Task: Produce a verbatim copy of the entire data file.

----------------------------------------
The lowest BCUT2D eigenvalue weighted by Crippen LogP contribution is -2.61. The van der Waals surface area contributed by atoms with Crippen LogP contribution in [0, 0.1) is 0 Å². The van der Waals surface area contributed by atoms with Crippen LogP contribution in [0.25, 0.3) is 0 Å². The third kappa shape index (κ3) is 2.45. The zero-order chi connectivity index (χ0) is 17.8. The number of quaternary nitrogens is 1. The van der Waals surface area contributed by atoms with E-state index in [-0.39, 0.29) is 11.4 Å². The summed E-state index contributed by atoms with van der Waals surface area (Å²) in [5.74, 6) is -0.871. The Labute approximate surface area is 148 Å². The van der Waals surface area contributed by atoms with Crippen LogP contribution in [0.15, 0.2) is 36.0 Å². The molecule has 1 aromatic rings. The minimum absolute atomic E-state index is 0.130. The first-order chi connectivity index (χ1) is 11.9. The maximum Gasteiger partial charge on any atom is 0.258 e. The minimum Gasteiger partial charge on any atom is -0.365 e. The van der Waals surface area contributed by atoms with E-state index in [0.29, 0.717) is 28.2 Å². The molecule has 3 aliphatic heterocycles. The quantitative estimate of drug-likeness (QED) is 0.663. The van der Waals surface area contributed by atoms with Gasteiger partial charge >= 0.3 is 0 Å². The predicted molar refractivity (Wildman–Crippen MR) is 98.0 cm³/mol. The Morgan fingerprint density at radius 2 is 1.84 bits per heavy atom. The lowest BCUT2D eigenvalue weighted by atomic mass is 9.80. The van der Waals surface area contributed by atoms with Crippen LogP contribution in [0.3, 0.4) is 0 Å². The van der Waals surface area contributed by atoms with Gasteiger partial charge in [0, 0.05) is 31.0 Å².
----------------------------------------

The lowest BCUT2D eigenvalue weighted by Crippen LogP contribution is -2.61. The van der Waals surface area contributed by atoms with Crippen LogP contribution in [0, 0.1) is 0 Å². The van der Waals surface area contributed by atoms with Crippen LogP contribution in [0.25, 0.3) is 0 Å². The third kappa shape index (κ3) is 2.45. The zero-order chi connectivity index (χ0) is 17.8. The number of quaternary nitrogens is 1. The van der Waals surface area contributed by atoms with E-state index in [-0.39, 0.29) is 11.4 Å². The summed E-state index contributed by atoms with van der Waals surface area (Å²) in [5.74, 6) is -0.871. The Labute approximate surface area is 148 Å². The van der Waals surface area contributed by atoms with Crippen LogP contribution in [0.15, 0.2) is 36.0 Å². The molecule has 1 aromatic rings. The minimum absolute atomic E-state index is 0.130. The first-order chi connectivity index (χ1) is 11.9. The maximum Gasteiger partial charge on any atom is 0.258 e. The minimum Gasteiger partial charge on any atom is -0.365 e. The van der Waals surface area contributed by atoms with E-state index in [0.29, 0.717) is 28.2 Å². The molecule has 3 aliphatic heterocycles. The quantitative estimate of drug-likeness (QED) is 0.663. The van der Waals surface area contributed by atoms with Gasteiger partial charge >= 0.3 is 0 Å². The predicted molar refractivity (Wildman–Crippen MR) is 98.0 cm³/mol. The Morgan fingerprint density at radius 2 is 1.84 bits per heavy atom. The lowest BCUT2D eigenvalue weighted by atomic mass is 9.80. The van der Waals surface area contributed by atoms with Crippen LogP contribution in [0.3, 0.4) is 0 Å². The van der Waals surface area contributed by atoms with Gasteiger partial charge in [0, 0.05) is 31.0 Å².